The slow death of the "Westminster model"

Patrick Dunleavy has another fascinating post up on the LSE Politics and Policy blog in which he examines the future of the "Westminster model" in light of the recent Australian election which delivered a hung parliament in which neither Labour nor the Liberal-National coalition can form a majority.
Guy Aitchison
24 August 2010

Patrick Dunleavy has another fascinating post up on the LSE Politics and Policy blog in which he examines the future of the "Westminster model" in light of the recent Australian election which delivered a hung parliament in which neither Labour nor the Liberal-National coalition can form a majority.

Dunleavy observes that:

For the first time in history, the Australian outcome means that every key ‘Westminster model’ country in the world now has a hung Parliament. These are the former British empire countries that according to decades of political science orthodoxy are supposed to produce strong, single party government. Following Duverger’s Law their allegedly ‘majoritarian’ electoral systems (first past the post and AV) will typically produce reinforced majorities for one of the top two parties.

But now the table below shows that four of the five key countries have coalition governments in balanced parliaments where no party has a majority. The one exception is Canada, where the Parliament has been hung since 2004, across three general elections. 

Dunleavy produces the following table showing the dynamics favouring electoral reform in five key Westminster model countries as they move towards multi-party systems in which hung parliaments are increasingly the norm.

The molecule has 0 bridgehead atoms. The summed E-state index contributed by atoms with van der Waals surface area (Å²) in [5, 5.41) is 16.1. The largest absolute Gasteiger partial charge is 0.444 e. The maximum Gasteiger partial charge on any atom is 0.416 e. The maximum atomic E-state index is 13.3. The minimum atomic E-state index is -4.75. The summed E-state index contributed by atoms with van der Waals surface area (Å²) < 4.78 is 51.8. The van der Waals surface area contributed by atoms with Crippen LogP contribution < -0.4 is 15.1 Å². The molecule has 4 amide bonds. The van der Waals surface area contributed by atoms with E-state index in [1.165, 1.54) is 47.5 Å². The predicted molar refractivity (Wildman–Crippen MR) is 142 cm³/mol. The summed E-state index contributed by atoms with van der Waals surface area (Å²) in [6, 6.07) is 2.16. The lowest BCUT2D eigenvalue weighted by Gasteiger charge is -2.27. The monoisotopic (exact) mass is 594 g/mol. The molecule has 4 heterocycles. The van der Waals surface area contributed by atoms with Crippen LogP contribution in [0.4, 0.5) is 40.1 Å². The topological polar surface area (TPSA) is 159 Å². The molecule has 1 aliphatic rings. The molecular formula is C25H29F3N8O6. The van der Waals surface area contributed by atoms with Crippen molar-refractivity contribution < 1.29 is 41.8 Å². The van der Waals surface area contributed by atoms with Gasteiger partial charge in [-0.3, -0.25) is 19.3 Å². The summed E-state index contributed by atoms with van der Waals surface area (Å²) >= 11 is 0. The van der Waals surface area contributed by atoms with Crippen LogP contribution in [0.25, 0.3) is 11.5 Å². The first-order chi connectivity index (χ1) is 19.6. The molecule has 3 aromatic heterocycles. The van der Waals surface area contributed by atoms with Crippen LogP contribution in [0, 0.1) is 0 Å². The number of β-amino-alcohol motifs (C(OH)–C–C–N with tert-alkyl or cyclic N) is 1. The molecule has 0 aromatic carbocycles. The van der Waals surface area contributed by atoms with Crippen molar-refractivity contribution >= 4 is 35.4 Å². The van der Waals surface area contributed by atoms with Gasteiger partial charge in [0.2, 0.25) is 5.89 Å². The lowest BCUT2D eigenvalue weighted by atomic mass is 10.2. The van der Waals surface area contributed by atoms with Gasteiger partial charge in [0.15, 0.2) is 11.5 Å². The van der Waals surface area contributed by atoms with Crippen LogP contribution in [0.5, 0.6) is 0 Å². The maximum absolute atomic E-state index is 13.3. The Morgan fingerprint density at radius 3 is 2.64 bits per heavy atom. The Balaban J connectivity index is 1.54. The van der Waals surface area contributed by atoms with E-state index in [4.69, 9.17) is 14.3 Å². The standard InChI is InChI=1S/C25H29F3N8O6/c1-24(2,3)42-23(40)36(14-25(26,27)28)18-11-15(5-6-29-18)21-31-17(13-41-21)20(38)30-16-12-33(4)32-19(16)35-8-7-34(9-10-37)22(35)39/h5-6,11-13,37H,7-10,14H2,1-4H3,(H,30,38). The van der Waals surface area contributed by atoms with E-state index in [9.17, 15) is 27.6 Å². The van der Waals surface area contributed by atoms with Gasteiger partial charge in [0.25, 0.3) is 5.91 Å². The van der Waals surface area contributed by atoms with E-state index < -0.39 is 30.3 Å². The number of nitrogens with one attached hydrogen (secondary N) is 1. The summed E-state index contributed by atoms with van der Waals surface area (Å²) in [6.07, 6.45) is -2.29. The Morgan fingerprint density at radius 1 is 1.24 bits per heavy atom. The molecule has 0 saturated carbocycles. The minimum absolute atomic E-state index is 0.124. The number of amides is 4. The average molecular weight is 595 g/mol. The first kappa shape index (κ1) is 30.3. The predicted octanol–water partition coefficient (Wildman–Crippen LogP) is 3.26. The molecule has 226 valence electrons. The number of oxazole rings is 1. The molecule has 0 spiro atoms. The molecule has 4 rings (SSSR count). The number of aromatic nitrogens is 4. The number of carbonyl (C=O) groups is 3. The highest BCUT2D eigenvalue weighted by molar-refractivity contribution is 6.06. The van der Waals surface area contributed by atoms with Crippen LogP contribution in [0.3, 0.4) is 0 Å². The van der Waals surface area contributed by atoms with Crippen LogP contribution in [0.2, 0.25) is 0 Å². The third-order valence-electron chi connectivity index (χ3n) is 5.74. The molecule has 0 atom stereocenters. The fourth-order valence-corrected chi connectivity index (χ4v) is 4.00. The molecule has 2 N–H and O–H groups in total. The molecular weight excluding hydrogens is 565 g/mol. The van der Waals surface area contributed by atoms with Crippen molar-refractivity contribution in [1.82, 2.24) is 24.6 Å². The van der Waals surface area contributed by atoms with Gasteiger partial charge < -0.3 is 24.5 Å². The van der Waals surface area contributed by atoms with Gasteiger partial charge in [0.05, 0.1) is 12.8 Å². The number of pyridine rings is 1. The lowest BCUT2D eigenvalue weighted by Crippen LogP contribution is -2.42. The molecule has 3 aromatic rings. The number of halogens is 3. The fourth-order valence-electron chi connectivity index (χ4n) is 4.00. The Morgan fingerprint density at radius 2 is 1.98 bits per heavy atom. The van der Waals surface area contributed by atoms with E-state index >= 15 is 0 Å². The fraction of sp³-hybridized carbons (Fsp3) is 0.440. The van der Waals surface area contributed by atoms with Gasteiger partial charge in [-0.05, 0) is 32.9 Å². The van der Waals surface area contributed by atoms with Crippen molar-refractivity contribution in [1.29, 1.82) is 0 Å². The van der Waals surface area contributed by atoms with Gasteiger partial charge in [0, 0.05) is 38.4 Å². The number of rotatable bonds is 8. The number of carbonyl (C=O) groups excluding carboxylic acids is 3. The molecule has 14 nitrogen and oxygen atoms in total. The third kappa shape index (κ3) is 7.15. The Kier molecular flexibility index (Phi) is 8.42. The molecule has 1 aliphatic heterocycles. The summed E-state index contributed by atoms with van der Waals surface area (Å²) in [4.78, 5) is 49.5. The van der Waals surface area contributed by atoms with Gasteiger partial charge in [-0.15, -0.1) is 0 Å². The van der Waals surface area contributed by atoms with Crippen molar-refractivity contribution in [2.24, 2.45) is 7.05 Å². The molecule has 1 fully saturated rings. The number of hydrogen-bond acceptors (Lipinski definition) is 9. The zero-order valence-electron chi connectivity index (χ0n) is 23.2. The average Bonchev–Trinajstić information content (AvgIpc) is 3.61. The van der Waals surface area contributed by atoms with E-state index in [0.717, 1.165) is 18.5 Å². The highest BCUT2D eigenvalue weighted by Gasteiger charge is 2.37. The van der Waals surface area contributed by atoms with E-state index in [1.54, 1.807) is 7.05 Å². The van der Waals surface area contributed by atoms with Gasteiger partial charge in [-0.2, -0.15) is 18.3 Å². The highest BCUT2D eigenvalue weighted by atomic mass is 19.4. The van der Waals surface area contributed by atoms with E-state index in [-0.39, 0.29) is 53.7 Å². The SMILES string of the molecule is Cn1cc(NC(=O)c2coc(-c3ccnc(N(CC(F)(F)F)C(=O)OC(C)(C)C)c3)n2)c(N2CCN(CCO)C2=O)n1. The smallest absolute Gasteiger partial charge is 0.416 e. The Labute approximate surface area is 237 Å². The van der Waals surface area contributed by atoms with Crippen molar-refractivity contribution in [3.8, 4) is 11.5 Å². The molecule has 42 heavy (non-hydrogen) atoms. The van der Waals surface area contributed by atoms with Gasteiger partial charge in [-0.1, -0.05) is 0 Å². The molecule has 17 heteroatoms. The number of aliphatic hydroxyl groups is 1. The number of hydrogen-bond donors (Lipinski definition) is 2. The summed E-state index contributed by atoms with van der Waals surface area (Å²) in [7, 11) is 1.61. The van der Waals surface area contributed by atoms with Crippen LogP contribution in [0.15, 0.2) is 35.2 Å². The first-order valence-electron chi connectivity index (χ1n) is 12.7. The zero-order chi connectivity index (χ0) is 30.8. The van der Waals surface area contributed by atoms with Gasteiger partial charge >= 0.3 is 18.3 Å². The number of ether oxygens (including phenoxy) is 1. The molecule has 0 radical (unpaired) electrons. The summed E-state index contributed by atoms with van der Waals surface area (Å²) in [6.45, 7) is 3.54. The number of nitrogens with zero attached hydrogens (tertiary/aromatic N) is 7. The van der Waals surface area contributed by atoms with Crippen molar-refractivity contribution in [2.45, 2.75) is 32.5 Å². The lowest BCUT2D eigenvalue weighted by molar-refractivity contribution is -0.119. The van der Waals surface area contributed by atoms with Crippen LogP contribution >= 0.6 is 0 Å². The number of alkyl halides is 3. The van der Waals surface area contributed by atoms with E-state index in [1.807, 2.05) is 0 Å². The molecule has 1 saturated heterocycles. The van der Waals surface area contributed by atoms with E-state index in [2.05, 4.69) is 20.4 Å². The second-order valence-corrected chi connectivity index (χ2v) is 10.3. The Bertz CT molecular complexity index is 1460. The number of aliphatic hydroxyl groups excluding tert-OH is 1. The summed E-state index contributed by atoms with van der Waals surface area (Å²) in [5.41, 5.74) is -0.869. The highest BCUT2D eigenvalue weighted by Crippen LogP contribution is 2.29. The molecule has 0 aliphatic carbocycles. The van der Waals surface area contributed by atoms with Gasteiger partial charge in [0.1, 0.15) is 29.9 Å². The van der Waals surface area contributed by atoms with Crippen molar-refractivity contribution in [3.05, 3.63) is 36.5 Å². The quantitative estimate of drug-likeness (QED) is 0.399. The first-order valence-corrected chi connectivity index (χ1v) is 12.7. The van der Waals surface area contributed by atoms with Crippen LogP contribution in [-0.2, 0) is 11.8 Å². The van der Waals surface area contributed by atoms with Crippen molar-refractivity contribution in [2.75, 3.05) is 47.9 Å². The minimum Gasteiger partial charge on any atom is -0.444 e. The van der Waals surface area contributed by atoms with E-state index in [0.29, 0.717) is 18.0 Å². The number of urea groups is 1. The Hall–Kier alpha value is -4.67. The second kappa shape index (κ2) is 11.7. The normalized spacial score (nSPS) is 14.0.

Country (and population) 

Current Parliamentary and government situation

Electoral reform position

(1,187 million people)

-Hung parliament including a large number of parties (perhaps 45, depending how you count them).
-The government is an 18 party coalition, headed by Congress; the rival BJP bloc also includes many parties.

-Political movements for the Dalit people ("untouchables") are campaigning for proportional representation, and reform is backed by the Indian Communist Party. However, electoral reform debates are still at an early stage.

United Kingdom
(62 million people)

-Hung Parliament
-A Conservative-Liberal Democrat coalition government is in power.

-A referendum on adopting the Alternative Vote electoral system will be held in May 2011.
-The coalition government will announce plans for a wholly or mainly elected upper house, reforming the House of Lords, in January 2011.
-PR elections are already in place for Scotland, Wales, London and electing Euro MEPs.

(34 million people)

-Hung Parliament across three general elections
-A Conservative minority government is in power.

-There have been significant efforts to change from FPTP elections to PR elections in several provinces, so far unsuccessful

(22 million people)

-Hung Parliament and two top parties neck and neck - whoever forms the government will depend on the votes of Independent MPs

-The Alternative Vote is used for the lower house, and STV for upper house elections.

New Zealand
(4.4 million people)

-A coalition government is in power, and no party has had a majority in balanced Parliaments since the voting system reform in 1996.

-New Zealand adopted an Additional Member system of PR in 1996, following two referendums for reform.

He concludes that:

Although ‘Westminster model’ countries continue to share a powerful institutional heritage, it seems doubtful that the electoral aspects of the model can ever be the same again. For the UK’s forthcoming referendum on adopting the Alternative Vote, this recognition that the world as a whole is changing towards more complex and multi-party politics may sway some more voters and politicians towards backing reform.

Then again, since the Australian system, like ‘first past the post’ elections, has now failed to produce a clear electoral outcome, those who hanker after artificial majorities may take it as further reason for opposing change.

Read more about the AV referendum in OurKingdom's Referendum Plus section.

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